How many times over the years have you read something similar to this: “The Orioles built a big lead against the first place New York Yankees, only to see the Yankees fight back with a late-inning rally…” Or, “The division-leading Yankees scored five runs in the eighth inning to erase a big deficit against the Orioles…” Or, “The Orioles’ bullpen blew a big lead late in the game, costing starter (insert name here) a win he certainly deserved…”
OK. Now, how many times has a story with such an opening, had SUCH a happy ending as Thursday night’s fairy tale at Camden Yards?
The O’s honored Cal Ripken with the unveiling of his statue before the game. Jason Hammel, the Orioles’ best pitcher before a knee injury sidelined him in July, returned to the mound. A sellout crowd, a VERY large majority of which was actually root-root-rooting for the home team, crammed into the ballpark to see the O’s and Yankees. And the Orioles were in position, with a win, to claim a share of the AL East lead.
Hammel began things with a ten-pitch, three-up, three-down first. The Orioles offense would not be as accommodating to Yankees starter David Phelps.
Robby Cano robbed Nick Markakis of a leadoff hit with a diving stop and throw to first for out number one. JJ Hardy and Mate McLouth followed with singles, and advanced to second and third on a balk by Phelps. Next, Adam Jones started a big night for him with a RBI hit to center, trapped by Yankees center fielder Curtis Granderson.
On Phelps’ very next pitch, catcher Matt Wieters drove one just over the left field wall for a three-run homer (19), and a 4-0 Orioles lead.
Hammel made sure it stayed right there until the fourth. The inning started with a liner from Cano that nailed Hammel in the right elbow, and ricocheted into left field. Here was Hammel, pitching in the bigs for the first time since July 13, and pitching a shutout, and he got drilled. Hammel threw some practice pitches during an injury delay, and decided he could continue. Two outs later, though, Granderson singled to center, scoring Cano, and making it 4-1.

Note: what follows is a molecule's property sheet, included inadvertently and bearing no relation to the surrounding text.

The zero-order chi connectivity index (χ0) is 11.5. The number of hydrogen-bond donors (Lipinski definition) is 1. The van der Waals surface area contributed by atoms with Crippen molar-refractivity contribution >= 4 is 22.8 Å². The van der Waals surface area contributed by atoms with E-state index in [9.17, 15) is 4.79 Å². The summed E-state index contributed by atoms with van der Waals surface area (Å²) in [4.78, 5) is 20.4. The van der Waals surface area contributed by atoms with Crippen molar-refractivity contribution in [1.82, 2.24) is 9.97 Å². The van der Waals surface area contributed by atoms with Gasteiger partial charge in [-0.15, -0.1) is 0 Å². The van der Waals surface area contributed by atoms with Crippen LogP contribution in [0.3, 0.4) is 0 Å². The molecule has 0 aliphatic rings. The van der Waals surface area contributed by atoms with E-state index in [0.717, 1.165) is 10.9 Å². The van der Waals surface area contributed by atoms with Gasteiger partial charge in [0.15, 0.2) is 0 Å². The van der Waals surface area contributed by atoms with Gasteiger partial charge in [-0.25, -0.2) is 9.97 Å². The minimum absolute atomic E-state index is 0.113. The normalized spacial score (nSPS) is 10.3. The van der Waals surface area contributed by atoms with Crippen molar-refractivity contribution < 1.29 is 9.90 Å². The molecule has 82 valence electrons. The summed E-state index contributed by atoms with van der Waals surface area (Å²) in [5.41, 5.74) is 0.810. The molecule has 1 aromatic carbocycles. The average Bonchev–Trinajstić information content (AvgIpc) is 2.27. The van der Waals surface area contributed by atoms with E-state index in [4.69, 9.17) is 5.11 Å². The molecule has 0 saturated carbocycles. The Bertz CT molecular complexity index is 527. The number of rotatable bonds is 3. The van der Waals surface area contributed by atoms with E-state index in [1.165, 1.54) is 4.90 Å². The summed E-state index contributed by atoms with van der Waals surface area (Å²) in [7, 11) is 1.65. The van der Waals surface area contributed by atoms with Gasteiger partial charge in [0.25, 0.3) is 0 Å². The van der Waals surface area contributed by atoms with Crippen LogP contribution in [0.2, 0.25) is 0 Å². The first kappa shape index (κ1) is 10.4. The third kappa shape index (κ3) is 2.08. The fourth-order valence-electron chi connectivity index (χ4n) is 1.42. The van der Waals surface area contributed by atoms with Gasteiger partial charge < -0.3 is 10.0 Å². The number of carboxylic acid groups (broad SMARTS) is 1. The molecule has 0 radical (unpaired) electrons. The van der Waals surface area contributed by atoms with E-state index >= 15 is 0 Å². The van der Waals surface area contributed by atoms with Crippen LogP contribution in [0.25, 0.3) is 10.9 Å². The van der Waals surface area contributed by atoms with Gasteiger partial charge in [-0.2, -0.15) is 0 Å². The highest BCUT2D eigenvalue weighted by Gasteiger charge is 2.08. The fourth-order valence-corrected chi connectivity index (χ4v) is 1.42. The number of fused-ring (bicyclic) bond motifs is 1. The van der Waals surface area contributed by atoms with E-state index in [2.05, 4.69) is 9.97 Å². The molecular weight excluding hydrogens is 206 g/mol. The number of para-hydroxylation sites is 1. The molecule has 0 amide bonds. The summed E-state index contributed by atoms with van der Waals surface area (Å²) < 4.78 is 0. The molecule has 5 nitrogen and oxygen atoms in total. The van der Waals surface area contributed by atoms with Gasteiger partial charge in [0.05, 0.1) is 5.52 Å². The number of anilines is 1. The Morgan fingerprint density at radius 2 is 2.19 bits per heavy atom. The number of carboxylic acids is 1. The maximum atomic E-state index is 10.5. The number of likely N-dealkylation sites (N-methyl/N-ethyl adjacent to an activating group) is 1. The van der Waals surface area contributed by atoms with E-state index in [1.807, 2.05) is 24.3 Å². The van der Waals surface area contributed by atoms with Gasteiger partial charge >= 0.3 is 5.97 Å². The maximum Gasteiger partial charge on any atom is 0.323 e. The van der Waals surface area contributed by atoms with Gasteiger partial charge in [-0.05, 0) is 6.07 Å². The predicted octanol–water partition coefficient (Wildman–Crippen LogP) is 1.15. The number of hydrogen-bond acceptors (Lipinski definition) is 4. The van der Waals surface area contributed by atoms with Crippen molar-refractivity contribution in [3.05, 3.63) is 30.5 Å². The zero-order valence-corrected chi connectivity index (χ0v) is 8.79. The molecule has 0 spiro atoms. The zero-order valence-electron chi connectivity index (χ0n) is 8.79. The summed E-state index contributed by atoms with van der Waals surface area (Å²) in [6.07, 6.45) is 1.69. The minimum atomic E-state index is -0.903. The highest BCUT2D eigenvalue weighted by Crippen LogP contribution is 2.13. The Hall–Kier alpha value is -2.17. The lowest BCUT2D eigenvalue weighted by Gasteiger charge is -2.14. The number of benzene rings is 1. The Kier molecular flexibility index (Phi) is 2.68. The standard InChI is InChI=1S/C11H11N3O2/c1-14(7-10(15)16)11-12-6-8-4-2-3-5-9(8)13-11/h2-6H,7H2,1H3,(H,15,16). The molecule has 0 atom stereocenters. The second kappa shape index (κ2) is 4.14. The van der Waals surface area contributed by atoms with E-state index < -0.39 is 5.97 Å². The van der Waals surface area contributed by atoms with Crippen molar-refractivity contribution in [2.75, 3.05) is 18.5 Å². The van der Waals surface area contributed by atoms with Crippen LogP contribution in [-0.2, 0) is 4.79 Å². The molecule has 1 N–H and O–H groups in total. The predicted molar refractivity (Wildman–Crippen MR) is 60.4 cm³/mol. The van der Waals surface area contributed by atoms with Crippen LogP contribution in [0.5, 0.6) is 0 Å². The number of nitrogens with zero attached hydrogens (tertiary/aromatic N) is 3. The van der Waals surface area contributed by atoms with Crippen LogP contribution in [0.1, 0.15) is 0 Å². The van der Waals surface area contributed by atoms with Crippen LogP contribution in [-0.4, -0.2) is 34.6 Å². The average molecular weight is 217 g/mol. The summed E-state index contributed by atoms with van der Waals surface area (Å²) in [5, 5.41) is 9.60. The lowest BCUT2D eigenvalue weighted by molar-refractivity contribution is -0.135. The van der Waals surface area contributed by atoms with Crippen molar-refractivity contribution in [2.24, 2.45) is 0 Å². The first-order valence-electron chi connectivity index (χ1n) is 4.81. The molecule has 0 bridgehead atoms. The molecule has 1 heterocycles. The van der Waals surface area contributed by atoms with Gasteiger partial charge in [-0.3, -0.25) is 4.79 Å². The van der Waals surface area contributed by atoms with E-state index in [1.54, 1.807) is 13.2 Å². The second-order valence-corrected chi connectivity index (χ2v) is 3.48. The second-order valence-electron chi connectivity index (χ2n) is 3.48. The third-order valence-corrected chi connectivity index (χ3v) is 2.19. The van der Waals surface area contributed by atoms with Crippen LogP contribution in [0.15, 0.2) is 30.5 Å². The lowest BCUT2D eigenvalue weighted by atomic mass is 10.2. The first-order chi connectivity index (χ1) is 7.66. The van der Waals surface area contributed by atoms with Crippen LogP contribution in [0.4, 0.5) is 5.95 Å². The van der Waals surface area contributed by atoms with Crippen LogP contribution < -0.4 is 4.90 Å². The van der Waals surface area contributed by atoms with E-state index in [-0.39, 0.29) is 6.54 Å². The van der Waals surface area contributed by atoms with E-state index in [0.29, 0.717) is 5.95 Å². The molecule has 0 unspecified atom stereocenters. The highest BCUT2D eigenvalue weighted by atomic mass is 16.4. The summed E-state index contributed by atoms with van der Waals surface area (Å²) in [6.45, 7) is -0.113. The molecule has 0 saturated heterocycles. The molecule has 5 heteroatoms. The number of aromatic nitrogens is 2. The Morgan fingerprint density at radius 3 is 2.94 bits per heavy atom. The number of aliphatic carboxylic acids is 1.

In the bottom of the fourth, the Orioles hammered the ball off of Phelps, though not always with success. Chris Davis drove Granderson to the deepest part of the ballpark. The Yankees center fielder jumped up just before the 410’ marker, and made the catch for out number one. Next, Manny Machado drove one to deep right center. Granderson made a nice running catch against the wall, for out number two. That brought up Robert Andino.
The Orioles second baseman worked the count to 3-1, then got a pitch he could handle. Andino hammered it into the Orioles bullpen in deep left center for his 6th home run—his first since July—and a 5-1 lead.
O’s pitchers (Hammel through five innings plus one batter, then Randy Wolf) kept it 5-1 through the top of the sixth. In the bottom half of the sixth, Mark Reynolds led off with yet another home run (19), and it was 6-1. The Orioles were in total control, up by five, with just nine outs to go.
An uneventful seventh, and the Orioles were six outs away. But just as O’s fans thought it was going to be just that easy, it got hard.
Wolf retired Derek Jeter leading off the eighth. Nick Swisher walked. Cano flied out. The Orioles were just four outs away from the easy, 6-1 win.